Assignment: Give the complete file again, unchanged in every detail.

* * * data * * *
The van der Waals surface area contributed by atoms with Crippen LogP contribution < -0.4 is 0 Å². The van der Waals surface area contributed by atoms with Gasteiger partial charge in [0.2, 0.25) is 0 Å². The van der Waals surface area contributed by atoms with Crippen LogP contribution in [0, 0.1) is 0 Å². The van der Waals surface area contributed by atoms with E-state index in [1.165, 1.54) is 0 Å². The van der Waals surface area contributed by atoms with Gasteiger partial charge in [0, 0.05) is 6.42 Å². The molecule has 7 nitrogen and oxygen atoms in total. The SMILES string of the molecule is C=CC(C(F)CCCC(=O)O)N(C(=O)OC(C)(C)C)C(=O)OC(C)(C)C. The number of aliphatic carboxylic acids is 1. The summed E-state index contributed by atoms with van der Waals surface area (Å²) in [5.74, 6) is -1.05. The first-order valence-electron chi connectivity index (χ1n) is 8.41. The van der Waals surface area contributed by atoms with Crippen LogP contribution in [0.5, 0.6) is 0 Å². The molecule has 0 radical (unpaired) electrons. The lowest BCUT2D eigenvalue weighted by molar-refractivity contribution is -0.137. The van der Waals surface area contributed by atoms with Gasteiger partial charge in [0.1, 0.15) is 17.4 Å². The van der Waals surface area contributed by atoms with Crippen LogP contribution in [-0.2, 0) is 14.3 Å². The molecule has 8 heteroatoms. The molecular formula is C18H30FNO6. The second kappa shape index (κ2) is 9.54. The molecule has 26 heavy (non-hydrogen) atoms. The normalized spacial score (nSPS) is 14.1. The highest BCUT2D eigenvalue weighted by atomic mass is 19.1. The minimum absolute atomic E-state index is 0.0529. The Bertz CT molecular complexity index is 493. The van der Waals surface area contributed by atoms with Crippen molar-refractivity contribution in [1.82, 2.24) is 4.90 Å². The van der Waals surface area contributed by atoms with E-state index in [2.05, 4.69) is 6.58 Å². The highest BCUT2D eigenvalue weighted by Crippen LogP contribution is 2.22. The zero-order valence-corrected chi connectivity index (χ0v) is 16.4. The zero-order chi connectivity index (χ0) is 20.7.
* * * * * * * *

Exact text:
The van der Waals surface area contributed by atoms with Crippen LogP contribution < -0.4 is 0 Å². The van der Waals surface area contributed by atoms with Gasteiger partial charge in [0.2, 0.25) is 0 Å². The van der Waals surface area contributed by atoms with Crippen LogP contribution in [0, 0.1) is 0 Å². The van der Waals surface area contributed by atoms with E-state index in [1.165, 1.54) is 0 Å². The van der Waals surface area contributed by atoms with Gasteiger partial charge in [0, 0.05) is 6.42 Å². The molecule has 7 nitrogen and oxygen atoms in total. The SMILES string of the molecule is C=CC(C(F)CCCC(=O)O)N(C(=O)OC(C)(C)C)C(=O)OC(C)(C)C. The number of aliphatic carboxylic acids is 1. The summed E-state index contributed by atoms with van der Waals surface area (Å²) in [5.74, 6) is -1.05. The first-order valence-electron chi connectivity index (χ1n) is 8.41. The van der Waals surface area contributed by atoms with Crippen LogP contribution in [0.5, 0.6) is 0 Å². The molecule has 0 radical (unpaired) electrons. The lowest BCUT2D eigenvalue weighted by molar-refractivity contribution is -0.137. The van der Waals surface area contributed by atoms with Gasteiger partial charge in [0.1, 0.15) is 17.4 Å². The van der Waals surface area contributed by atoms with Crippen LogP contribution in [-0.2, 0) is 14.3 Å². The molecule has 8 heteroatoms. The molecular formula is C18H30FNO6. The second kappa shape index (κ2) is 9.54. The molecule has 26 heavy (non-hydrogen) atoms. The normalized spacial score (nSPS) is 14.1. The highest BCUT2D eigenvalue weighted by atomic mass is 19.1. The minimum absolute atomic E-state index is 0.0529. The Bertz CT molecular complexity index is 493. The van der Waals surface area contributed by atoms with Crippen molar-refractivity contribution in [1.82, 2.24) is 4.90 Å². The van der Waals surface area contributed by atoms with E-state index in [2.05, 4.69) is 6.58 Å². The highest BCUT2D eigenvalue weighted by Crippen LogP contribution is 2.22. The zero-order valence-corrected chi connectivity index (χ0v) is 16.4. The zero-order chi connectivity index (χ0) is 20.7.